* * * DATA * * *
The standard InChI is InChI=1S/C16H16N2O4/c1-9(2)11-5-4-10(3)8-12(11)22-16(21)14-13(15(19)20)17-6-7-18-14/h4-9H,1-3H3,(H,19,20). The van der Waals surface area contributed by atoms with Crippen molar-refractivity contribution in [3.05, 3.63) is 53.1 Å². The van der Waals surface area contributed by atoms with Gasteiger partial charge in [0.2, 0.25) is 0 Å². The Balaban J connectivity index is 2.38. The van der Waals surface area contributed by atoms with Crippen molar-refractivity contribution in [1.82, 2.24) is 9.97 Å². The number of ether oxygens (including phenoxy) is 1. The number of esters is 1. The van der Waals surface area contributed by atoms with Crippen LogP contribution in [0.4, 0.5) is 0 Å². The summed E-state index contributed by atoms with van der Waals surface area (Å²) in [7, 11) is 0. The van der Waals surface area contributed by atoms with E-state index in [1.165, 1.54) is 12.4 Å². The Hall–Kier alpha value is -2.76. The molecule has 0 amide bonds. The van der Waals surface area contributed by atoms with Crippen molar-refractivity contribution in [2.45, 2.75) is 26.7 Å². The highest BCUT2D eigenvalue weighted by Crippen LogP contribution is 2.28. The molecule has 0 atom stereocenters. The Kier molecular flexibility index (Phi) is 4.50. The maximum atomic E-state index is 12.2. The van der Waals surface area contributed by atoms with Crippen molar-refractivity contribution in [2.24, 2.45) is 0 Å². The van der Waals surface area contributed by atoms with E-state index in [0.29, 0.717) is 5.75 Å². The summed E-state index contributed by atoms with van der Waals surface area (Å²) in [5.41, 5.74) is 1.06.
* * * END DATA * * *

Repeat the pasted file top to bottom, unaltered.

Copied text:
The standard InChI is InChI=1S/C16H16N2O4/c1-9(2)11-5-4-10(3)8-12(11)22-16(21)14-13(15(19)20)17-6-7-18-14/h4-9H,1-3H3,(H,19,20). The van der Waals surface area contributed by atoms with Crippen molar-refractivity contribution in [3.05, 3.63) is 53.1 Å². The van der Waals surface area contributed by atoms with Gasteiger partial charge in [0.2, 0.25) is 0 Å². The Balaban J connectivity index is 2.38. The van der Waals surface area contributed by atoms with Crippen molar-refractivity contribution in [1.82, 2.24) is 9.97 Å². The number of ether oxygens (including phenoxy) is 1. The number of esters is 1. The van der Waals surface area contributed by atoms with Crippen LogP contribution in [0.4, 0.5) is 0 Å². The summed E-state index contributed by atoms with van der Waals surface area (Å²) in [7, 11) is 0. The van der Waals surface area contributed by atoms with E-state index in [1.165, 1.54) is 12.4 Å². The Hall–Kier alpha value is -2.76. The molecule has 0 amide bonds. The van der Waals surface area contributed by atoms with Crippen molar-refractivity contribution in [2.45, 2.75) is 26.7 Å². The highest BCUT2D eigenvalue weighted by Crippen LogP contribution is 2.28. The molecule has 0 atom stereocenters. The Kier molecular flexibility index (Phi) is 4.50. The maximum atomic E-state index is 12.2. The van der Waals surface area contributed by atoms with Crippen molar-refractivity contribution in [2.24, 2.45) is 0 Å². The van der Waals surface area contributed by atoms with E-state index in [0.29, 0.717) is 5.75 Å². The summed E-state index contributed by atoms with van der Waals surface area (Å²) in [5.41, 5.74) is 1.06.